Google to test innovative 3.5GHz wireless in Kansas City

Test to last up to 18 months, use shared spectrum FCC created last year

Google won approval last week to begin testing innovative 3.5 GHz wireless capabilities by using antennas on light poles and other structures in eight areas of Kansas City, Mo.

It will be the first large-scale test of its kind in the nation, following a framework created by the Federal Communications Commission (FCC) a year ago for the new Citizens Broadband Radio Service, which uses 3.5GHz spectrum and allows for dynamic spectrum sharing.

The test could last up to 18 months and result in fast, short-range wireless connections to serve areas not reached by Google Fiber. FCC officials have called the 3.5GHz band the "innovation band," noting it could evolve into a new flavor of Wi-Fi or even an LTE Unlicensed band.

The commercial potential for the 3.5GHz band is large, both for Google and for its customers. "Yes, 3.5GHz is pretty innovative and could help Google create a city wide broadband network in KC," said Roger Entner, an analyst at Recon Analytics.

Google could use the service in many ways, although new smartphones and tablets would require 3.5GHz antennas for access to the band. However, a simple dongle inserted into a laptop's USB port could provide a 3.5GHz antenna, Entner noted.

Theoretically, wireless speeds of up to 300Mbps could be supported, compared to many 4G LTE average speeds of just 10Mbps to 20Mbps, Entner said. The 3.5GHz spectrum could also be used by Internet of Things devices for wireless connections.

Google Fiber first installed 1Gbps Internet connections in homes in the Kansas City area in 2012 and now reaches businesses on both the Kansas and Missouri sides of the metro area. Google won't divulge how many subscribers it has.

"If Google is successful in the 3.5GHz test and goes on to provide commercial services, KC will become the most wirelessly connected gigabit region to benefit from new advanced wireless services," Assistant City Manager Rick Usher said in an interview.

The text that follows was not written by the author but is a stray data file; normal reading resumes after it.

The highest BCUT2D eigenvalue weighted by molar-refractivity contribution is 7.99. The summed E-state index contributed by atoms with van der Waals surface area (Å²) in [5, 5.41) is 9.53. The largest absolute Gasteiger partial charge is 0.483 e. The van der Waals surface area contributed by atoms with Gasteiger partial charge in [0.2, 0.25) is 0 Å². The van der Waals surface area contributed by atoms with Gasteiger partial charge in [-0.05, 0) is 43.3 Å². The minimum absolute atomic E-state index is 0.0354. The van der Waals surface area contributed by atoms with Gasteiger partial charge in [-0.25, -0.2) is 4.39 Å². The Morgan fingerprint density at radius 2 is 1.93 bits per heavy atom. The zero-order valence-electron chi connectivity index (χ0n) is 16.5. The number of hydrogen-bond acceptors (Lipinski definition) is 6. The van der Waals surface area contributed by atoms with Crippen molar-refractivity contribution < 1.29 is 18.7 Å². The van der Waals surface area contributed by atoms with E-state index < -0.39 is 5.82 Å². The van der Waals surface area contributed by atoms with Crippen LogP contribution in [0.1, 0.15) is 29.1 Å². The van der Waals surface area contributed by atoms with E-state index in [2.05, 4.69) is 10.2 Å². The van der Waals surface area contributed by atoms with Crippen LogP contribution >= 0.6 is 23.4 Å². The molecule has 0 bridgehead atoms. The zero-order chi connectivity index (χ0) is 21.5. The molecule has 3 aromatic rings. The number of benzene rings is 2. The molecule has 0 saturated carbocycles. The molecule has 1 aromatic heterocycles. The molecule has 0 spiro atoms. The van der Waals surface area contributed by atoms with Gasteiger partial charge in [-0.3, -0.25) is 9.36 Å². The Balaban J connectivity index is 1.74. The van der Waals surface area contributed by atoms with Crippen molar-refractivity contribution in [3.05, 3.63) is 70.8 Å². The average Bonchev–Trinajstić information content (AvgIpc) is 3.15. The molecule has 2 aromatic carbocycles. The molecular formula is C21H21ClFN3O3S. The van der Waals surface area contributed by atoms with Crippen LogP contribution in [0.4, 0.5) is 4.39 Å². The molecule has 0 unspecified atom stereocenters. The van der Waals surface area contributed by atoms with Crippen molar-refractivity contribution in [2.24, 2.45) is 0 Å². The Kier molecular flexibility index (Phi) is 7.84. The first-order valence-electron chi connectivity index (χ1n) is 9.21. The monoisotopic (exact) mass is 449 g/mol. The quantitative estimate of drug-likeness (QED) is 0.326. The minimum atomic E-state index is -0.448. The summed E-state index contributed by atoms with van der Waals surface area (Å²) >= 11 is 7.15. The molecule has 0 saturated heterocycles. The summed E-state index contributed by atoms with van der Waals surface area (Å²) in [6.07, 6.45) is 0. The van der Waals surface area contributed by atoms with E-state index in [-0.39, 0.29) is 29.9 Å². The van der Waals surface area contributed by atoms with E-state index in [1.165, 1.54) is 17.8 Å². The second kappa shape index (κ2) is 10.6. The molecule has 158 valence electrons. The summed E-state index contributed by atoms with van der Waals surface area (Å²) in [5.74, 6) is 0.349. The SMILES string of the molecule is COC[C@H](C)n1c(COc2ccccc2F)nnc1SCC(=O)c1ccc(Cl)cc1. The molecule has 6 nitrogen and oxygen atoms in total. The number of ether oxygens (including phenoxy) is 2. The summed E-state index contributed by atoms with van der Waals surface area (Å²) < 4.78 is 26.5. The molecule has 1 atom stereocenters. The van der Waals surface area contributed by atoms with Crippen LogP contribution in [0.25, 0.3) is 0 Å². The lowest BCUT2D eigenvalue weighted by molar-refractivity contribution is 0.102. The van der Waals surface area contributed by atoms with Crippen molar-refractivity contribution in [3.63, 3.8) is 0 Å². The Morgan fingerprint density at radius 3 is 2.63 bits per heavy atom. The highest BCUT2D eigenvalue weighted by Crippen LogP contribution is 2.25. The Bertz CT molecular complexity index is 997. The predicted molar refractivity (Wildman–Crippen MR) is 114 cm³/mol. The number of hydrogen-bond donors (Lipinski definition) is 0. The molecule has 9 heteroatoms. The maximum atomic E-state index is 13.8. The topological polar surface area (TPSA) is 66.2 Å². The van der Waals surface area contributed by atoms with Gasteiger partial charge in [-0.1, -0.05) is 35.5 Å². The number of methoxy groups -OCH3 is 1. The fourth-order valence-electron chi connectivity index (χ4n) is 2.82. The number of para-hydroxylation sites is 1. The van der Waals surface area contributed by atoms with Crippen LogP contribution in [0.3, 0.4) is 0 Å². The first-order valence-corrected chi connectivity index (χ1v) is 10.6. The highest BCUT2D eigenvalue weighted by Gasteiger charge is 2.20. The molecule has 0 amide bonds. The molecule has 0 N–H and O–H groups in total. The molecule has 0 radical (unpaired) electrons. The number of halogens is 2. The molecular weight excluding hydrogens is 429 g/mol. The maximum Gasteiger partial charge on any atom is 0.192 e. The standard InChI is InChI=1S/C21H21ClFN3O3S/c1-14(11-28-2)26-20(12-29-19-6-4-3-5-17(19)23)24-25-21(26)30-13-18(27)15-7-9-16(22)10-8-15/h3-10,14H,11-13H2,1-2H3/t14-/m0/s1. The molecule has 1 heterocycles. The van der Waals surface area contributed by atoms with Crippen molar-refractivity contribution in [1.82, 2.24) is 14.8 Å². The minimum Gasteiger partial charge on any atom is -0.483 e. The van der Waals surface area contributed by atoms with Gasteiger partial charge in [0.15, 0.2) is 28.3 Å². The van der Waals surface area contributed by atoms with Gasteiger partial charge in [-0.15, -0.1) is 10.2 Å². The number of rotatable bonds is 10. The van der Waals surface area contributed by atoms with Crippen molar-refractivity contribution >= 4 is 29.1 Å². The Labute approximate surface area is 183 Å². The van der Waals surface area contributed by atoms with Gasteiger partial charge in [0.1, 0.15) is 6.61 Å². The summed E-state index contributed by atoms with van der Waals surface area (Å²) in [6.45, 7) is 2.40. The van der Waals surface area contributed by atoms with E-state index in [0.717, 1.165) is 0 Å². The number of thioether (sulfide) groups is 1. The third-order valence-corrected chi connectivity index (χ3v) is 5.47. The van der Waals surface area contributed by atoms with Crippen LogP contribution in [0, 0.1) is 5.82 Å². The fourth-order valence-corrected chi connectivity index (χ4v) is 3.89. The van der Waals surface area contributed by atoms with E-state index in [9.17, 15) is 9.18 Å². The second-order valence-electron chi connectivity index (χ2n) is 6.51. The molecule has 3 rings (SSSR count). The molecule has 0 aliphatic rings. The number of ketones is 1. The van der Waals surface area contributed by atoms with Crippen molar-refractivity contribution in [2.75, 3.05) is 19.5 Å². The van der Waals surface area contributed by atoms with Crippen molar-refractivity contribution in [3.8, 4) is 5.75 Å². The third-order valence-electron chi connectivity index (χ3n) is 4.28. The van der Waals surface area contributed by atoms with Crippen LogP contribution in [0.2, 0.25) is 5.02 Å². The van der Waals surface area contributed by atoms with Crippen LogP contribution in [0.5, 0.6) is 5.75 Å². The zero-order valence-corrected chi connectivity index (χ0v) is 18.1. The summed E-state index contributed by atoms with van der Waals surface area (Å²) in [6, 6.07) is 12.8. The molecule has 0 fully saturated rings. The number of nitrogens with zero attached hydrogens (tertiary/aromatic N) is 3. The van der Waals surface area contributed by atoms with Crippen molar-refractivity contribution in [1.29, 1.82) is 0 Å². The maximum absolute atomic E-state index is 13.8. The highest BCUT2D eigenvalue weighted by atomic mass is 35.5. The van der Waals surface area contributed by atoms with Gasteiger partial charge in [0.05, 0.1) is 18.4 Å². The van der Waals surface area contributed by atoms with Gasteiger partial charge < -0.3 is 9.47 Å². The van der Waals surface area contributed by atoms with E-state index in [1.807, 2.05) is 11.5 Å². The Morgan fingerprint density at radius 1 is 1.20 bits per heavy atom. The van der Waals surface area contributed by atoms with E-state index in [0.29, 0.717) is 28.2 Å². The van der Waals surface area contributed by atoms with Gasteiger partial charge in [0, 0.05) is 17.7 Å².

The Kansas City, Mo. City Council voted last Thursday 11-2 to approve the use of city poles to support antennas in eight neighborhoods, including a downtown location near Google offices.

Google will receive from the city a discounted use rate of $45 per light pole, per year for attaching antennas during the trial. Afterwards, Google will pay $540 per pole per year, should it actually create a commercial service with the technology, according to city documents.

Google wouldn't comment Monday beyond the presentation it gave last week to city officials. The 3.5GHz testing is part of the Access organization under Alphabet, the name for the umbrella organization created by Google last year. The KC 3.5GHz testing is separate from Project Fi, which is an Android service introduced a year ago that combines Wi-Fi and wireless services for customers.

Even though the 3.5GHz test is separate from Project Fi, some analysts said the two could eventually be combined.

Google won approval from the FCC last year to do an experimental 3.5GHz wireless test. The company has also claimed its testing shows that both LTE and Wi-Fi network can work alongside radar systems used by the U.S. Navy in the 3.5GHz band. Google had performed the tests to prove the spectrum could be shared by various users; the FCC has required that technology be used to establish a priority for the defense networks.

Google defended the use of shared spectrum in a blog last year.

In its presentation to Kansas City officials, Google said it chose the city for the test because the area "understands technology and innovation" and has been an "excellent" partner.

Usher said a side benefit of commercialized 3.5GHz could be cheaper wireless service to lower-income residents who rely heavily on smartphone access to the Internet. "Shared spectrum in the 3.5GHz space has the potential to reduce costs and assist in our efforts to erase the digital divide in KC," Usher said.

"Wireless connectivity is a critical element of smart city success due to the massive amount of data generated and utilized in the networks," he said.

Last year, Sprint, which is located in Overland Park, Kans., announced it is financing a $9 million free Wi-Fi zone along a new 2.2-mile streetcar route in downtown that opens May 6.

Smart city initiatives like those in Kansas City are being launched in many cities nationally. In a separate announcement Monday, AT&T and Miami-Dade County announced a partnership to bring technology innovations for smart lighting, public transportation and to reduce traffic and preserve natural resources.

AT&T previously announced a smart city partnership with Atlanta, among other communities.

Last week, Verizon said it would provide fiber optic connections to homes and businesses in Boston and conduct a traffic safety technology pilot on a busy city thoroughfare there.

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